William S. Burroughs’ Home Movies, Featuring Patti Smith, Allen Ginsberg, Steve Buscemi & Cats

Giv­ing Gus Van San­t’s Drug­store Cow­boy a re-watch a cou­ple of weeks ago, I found I espe­cial­ly enjoyed William S. Bur­roughs’ appear­ance toward the end as — what else? — an aged but wise drug user in whose benev­o­lent pres­ence Matt Dil­lon’s pro­tag­o­nist comes to life-chang­ing con­clu­sions. That pic­ture rep­re­sent­ed a break into the main­stream, or close to it, for Van Sant, a direc­tor pre­vi­ous­ly known for Mala Noche, a stark black-and-white take on street hus­tlers on Port­land’s Skid Row.

But Bur­roughs’ pres­ence, among oth­er things, allowed Drug­store Cow­boy to keep a cer­tain raw edge. If you real­ly want to see Bur­roughs’ in a con­text of cin­e­mat­ic raw­ness, though, have a look at these home movies. We’ve pulled them out of the inter­net’s attic as a cel­e­bra­tion of the Naked Lunch author’s 101st birth­day. Only light­ly and taste­ful­ly edit­ed, these VHS gems (part one, part two) can­did­ly depict Bur­roughs at home in Lawrence, Kansas in 1996, just a year before his death.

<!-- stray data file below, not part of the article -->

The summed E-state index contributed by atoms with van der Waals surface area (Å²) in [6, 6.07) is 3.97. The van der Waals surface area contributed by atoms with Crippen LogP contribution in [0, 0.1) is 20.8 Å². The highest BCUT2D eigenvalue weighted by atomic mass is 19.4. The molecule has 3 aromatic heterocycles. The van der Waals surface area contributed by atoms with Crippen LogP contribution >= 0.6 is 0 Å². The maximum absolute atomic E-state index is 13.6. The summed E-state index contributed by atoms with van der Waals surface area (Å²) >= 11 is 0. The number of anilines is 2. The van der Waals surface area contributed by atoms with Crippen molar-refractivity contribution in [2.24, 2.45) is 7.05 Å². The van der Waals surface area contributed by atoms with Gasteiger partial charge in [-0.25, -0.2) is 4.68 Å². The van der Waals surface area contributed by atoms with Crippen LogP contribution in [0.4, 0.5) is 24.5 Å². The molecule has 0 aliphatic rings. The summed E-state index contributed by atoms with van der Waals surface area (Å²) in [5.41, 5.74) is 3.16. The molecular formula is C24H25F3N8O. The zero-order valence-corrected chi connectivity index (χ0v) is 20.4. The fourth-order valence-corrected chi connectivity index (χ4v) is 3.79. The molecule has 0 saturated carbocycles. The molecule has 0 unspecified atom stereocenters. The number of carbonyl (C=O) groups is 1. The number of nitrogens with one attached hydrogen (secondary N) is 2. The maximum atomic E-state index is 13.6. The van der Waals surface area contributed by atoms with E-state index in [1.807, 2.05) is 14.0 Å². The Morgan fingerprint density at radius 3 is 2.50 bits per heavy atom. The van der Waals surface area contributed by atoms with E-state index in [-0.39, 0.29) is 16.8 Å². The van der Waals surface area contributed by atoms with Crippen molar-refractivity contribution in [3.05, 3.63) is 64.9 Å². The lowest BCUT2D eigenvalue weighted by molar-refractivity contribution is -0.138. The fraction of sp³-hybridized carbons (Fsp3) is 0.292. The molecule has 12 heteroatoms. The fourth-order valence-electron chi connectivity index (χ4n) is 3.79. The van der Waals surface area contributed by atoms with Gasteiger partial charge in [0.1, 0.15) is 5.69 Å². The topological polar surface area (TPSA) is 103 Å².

They also find him in the com­pa­ny of such notable friends as Pat­ti Smith, Steve Busce­mi, and Allen Gins­berg, smok­ing, drink­ing, and — in Smith’s case — bust­ing out the gui­tar. Cats, as promised, roam through the frame. You might not call Bur­roughs him­self, made some­what less exu­ber­ant by time, the life of the par­ty, but he does seem to have radi­at­ed a kind of askew ani­mat­ing spir­it until the end. It cer­tain­ly kept him sur­round­ed by coun­ter­cul­tur­al lumi­nar­ies, all of them sure­ly still as keen as that young phar­ma­cy-rob­ber to learn from him.

Relat­ed Con­tent:

The Mak­ing of Drug­store Cow­boy, Gus Van Sant’s First Major Film (1989)

Hear a Great Radio Doc­u­men­tary on William S. Bur­roughs Nar­rat­ed by Iggy Pop

William S. Bur­roughs Reads His First Nov­el, Junky

William S. Bur­roughs on the Art of Cut-up Writ­ing

William S. Bur­roughs on Sat­ur­day Night Live, 1981

Col­in Mar­shall hosts and pro­duces Note­book on Cities and Cul­ture as well as the video series The City in Cin­e­ma and writes essays on cities, lan­guage, Asia, and men’s style. He’s at work on a book about Los Ange­les, A Los Ange­les Primer. Fol­low him on Twit­ter at @colinmarshall or on Face­book.

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  • Viktor Suviks says:

    Imag­ine your­self in a hall whose inte­ri­or walls are total­ly lined with mir­rors. There is a cir­cle of fold­ing chairs in the cen­ter of the hall around a large mul­ti-faceted dia­mond. Here, have a seat.

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